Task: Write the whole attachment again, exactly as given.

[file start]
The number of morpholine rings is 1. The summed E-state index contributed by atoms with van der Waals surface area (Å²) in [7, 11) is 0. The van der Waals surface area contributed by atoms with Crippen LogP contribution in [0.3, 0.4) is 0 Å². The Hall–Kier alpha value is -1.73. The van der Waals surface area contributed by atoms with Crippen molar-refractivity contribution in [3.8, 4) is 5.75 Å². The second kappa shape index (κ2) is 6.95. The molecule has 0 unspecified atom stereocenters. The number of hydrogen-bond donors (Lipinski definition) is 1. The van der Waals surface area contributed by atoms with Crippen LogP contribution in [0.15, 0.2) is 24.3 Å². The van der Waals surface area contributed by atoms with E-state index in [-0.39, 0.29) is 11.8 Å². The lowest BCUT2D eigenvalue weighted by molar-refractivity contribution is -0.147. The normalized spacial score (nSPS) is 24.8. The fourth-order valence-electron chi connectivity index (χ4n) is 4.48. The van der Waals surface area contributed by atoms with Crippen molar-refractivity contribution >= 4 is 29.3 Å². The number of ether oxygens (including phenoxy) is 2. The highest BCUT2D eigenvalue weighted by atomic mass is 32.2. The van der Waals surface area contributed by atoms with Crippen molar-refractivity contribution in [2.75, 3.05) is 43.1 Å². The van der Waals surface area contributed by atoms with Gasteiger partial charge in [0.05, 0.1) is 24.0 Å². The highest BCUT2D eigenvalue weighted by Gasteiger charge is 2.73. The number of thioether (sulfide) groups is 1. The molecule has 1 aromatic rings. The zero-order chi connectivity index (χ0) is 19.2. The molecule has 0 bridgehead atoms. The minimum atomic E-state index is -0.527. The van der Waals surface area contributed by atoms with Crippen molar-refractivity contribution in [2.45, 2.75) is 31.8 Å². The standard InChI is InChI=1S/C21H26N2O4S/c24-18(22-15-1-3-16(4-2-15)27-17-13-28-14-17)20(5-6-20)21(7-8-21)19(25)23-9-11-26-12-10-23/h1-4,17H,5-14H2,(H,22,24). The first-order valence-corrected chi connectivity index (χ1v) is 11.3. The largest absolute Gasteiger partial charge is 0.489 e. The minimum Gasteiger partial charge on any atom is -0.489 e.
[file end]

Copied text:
The number of morpholine rings is 1. The summed E-state index contributed by atoms with van der Waals surface area (Å²) in [7, 11) is 0. The van der Waals surface area contributed by atoms with Crippen LogP contribution in [0.3, 0.4) is 0 Å². The Hall–Kier alpha value is -1.73. The van der Waals surface area contributed by atoms with Crippen molar-refractivity contribution in [3.8, 4) is 5.75 Å². The second kappa shape index (κ2) is 6.95. The molecule has 0 unspecified atom stereocenters. The number of hydrogen-bond donors (Lipinski definition) is 1. The van der Waals surface area contributed by atoms with Crippen LogP contribution in [0.15, 0.2) is 24.3 Å². The van der Waals surface area contributed by atoms with E-state index in [-0.39, 0.29) is 11.8 Å². The lowest BCUT2D eigenvalue weighted by molar-refractivity contribution is -0.147. The normalized spacial score (nSPS) is 24.8. The fourth-order valence-electron chi connectivity index (χ4n) is 4.48. The van der Waals surface area contributed by atoms with Crippen molar-refractivity contribution >= 4 is 29.3 Å². The number of ether oxygens (including phenoxy) is 2. The highest BCUT2D eigenvalue weighted by atomic mass is 32.2. The van der Waals surface area contributed by atoms with Crippen molar-refractivity contribution in [2.75, 3.05) is 43.1 Å². The van der Waals surface area contributed by atoms with Gasteiger partial charge in [0.05, 0.1) is 24.0 Å². The highest BCUT2D eigenvalue weighted by Gasteiger charge is 2.73. The number of thioether (sulfide) groups is 1. The molecule has 1 aromatic rings. The zero-order chi connectivity index (χ0) is 19.2. The molecule has 0 bridgehead atoms. The minimum atomic E-state index is -0.527. The van der Waals surface area contributed by atoms with Crippen molar-refractivity contribution in [2.45, 2.75) is 31.8 Å². The standard InChI is InChI=1S/C21H26N2O4S/c24-18(22-15-1-3-16(4-2-15)27-17-13-28-14-17)20(5-6-20)21(7-8-21)19(25)23-9-11-26-12-10-23/h1-4,17H,5-14H2,(H,22,24). The first-order valence-corrected chi connectivity index (χ1v) is 11.3. The largest absolute Gasteiger partial charge is 0.489 e. The minimum Gasteiger partial charge on any atom is -0.489 e.